NEW YORK (REUTERS) - A key prosecution witness against R. Kelly at his sex abuse trial resumed her testimony on Thursday (Aug 19), saying the R&B singer videotaped their sexual activity and insisted she dress like a Girl Scout.
Jerhonda Pace, 28, is one of six women and girls who prosecutors say Kelly, whose full name is Robert Sylvester Kelly, dominated and demanded absolute commitment from in a two-decade racketeering scheme where he recruited and abused his victims.
Pace, a former Kelly fan who said he abused her when she was 16, told a prosecutor in Brooklyn federal court she was required to abide by what she called "Rob's rules."
These included that she get permission to go to the bathroom, acknowledge Kelly when he entered a room, and refer to Kelly as "Daddy."
Pace testified that Kelly sometimes wanted her to put her hair up in pigtails for their encounters and "dress like a Girl Scout."
Deveraux Cannick, a lawyer for Kelly, later cross-examined Pace, trying to show that Kelly did not realise she was underage at the time.
Pace had on Wednesday testified she showed Kelly an ID card that showed her age as 16, but admitted on Thursday to signing a settlement agreement that said she had not.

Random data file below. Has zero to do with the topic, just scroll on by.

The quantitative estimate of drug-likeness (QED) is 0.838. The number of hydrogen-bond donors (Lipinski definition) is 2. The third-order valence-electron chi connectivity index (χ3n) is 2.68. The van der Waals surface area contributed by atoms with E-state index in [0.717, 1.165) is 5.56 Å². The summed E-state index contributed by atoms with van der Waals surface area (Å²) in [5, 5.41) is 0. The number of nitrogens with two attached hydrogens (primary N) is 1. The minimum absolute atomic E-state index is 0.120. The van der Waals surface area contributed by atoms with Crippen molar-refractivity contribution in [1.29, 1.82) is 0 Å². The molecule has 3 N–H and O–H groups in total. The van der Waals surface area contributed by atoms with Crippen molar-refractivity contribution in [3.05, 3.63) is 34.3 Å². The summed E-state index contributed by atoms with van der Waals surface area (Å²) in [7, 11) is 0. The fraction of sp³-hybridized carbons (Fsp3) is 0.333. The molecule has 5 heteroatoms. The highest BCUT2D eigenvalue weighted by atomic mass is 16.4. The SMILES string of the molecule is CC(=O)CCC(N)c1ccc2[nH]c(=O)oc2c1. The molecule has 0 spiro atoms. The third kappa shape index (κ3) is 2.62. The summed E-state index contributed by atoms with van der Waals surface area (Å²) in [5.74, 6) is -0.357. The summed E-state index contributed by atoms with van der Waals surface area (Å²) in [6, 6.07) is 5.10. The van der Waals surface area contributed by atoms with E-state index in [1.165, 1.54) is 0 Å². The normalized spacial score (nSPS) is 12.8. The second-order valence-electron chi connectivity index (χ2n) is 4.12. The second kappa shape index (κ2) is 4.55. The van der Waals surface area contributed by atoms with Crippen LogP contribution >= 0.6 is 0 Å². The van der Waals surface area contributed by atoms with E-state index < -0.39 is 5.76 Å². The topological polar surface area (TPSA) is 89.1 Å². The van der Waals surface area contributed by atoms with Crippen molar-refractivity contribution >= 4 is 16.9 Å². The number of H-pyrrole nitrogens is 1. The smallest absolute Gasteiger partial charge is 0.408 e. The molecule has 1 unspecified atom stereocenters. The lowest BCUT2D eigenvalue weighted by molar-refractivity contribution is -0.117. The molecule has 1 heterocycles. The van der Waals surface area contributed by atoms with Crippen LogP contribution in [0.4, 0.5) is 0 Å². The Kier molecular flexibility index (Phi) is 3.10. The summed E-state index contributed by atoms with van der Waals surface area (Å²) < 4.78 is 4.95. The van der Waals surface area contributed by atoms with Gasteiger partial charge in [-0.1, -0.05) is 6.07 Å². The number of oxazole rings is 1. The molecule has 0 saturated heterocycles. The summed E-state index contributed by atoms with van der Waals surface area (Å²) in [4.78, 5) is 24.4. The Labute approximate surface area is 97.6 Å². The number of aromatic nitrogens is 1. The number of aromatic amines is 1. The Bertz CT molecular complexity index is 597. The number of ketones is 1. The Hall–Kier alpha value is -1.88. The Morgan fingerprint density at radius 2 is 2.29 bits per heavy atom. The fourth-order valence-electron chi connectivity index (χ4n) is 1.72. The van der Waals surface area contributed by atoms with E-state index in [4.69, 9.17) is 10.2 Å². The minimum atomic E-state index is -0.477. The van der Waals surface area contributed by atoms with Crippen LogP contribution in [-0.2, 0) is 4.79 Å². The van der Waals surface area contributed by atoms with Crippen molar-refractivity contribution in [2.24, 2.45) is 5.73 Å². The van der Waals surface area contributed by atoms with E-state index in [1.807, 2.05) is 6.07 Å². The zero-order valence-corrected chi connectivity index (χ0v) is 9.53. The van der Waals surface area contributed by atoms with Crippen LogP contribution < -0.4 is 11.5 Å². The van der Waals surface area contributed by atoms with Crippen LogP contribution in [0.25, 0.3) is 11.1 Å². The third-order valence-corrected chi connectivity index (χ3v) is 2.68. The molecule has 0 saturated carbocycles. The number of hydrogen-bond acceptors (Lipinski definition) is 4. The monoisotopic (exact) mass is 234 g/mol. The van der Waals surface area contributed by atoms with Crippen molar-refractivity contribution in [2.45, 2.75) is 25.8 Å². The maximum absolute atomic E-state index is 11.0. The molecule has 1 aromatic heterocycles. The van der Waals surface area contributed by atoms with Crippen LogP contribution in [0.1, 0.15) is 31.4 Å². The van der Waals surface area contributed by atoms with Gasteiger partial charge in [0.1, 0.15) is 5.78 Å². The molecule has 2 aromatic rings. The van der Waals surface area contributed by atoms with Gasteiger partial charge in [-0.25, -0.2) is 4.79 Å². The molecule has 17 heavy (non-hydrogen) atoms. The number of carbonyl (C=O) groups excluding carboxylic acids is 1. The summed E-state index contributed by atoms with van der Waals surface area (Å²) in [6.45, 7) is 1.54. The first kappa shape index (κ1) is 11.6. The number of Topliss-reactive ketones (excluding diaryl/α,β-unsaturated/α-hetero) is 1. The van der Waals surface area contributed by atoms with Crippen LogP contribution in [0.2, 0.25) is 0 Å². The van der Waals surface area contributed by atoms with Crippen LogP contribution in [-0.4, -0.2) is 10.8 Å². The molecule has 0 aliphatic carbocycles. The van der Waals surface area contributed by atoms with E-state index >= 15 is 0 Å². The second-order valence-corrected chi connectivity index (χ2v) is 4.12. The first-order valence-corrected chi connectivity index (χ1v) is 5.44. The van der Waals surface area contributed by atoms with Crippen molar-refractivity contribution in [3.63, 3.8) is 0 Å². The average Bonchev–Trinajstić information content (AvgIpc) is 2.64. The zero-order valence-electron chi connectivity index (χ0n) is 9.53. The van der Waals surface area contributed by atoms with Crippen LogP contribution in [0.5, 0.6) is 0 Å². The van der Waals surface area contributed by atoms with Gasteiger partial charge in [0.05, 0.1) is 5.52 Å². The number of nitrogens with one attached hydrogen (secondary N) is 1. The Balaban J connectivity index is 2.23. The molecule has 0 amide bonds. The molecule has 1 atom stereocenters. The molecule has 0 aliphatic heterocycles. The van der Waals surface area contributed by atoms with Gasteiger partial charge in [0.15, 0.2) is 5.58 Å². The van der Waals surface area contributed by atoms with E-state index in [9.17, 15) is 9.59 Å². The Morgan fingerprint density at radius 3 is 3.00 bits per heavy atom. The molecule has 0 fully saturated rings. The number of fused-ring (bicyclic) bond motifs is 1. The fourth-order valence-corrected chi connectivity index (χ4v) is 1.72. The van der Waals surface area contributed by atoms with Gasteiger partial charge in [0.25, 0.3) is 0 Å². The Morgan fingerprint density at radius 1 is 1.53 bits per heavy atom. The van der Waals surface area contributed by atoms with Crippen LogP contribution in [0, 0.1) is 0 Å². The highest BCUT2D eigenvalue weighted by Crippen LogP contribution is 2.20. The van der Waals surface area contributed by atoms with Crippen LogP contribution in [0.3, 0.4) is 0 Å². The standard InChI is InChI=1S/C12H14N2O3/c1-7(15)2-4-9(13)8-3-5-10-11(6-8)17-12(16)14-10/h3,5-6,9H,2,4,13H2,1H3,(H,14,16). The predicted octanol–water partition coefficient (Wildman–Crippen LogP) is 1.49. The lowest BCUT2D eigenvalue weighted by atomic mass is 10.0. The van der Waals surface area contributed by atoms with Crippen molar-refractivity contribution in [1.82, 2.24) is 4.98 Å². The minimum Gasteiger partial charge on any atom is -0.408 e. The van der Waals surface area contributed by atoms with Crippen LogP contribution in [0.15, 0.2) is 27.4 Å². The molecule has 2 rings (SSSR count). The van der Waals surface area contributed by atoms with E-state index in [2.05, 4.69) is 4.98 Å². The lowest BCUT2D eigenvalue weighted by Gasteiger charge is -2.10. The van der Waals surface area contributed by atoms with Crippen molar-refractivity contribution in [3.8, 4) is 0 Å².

"I didn't see the agreement before I signed it," she said.
Defence lawyers have argued in court papers and at trial that Kelly is being victimised by former fans bent on revenge because their relationships did not work out as they had planned.
Kelly, a three-time Grammy winner whose songs include I Believe I Can Fly and Bump N' Grind, has pleaded not guilty to a nine-count indictment that includes accusations of bribery and extortion.
Prosecutors say Kelly used an entourage of managers, bodyguards and others to recruit victims, and threatened to blackmail them if they fled.
The trial is the culmination of years of suspicions and accusations against Kelly, many discussed in the 2019 Lifetime documentary Surviving R. Kelly, and nearly four years after the start of the #MeToo era.
Other female accusers and at least one male accuser are expected to testify for the government, some using only their first names. Kelly could face decades in prison if convicted.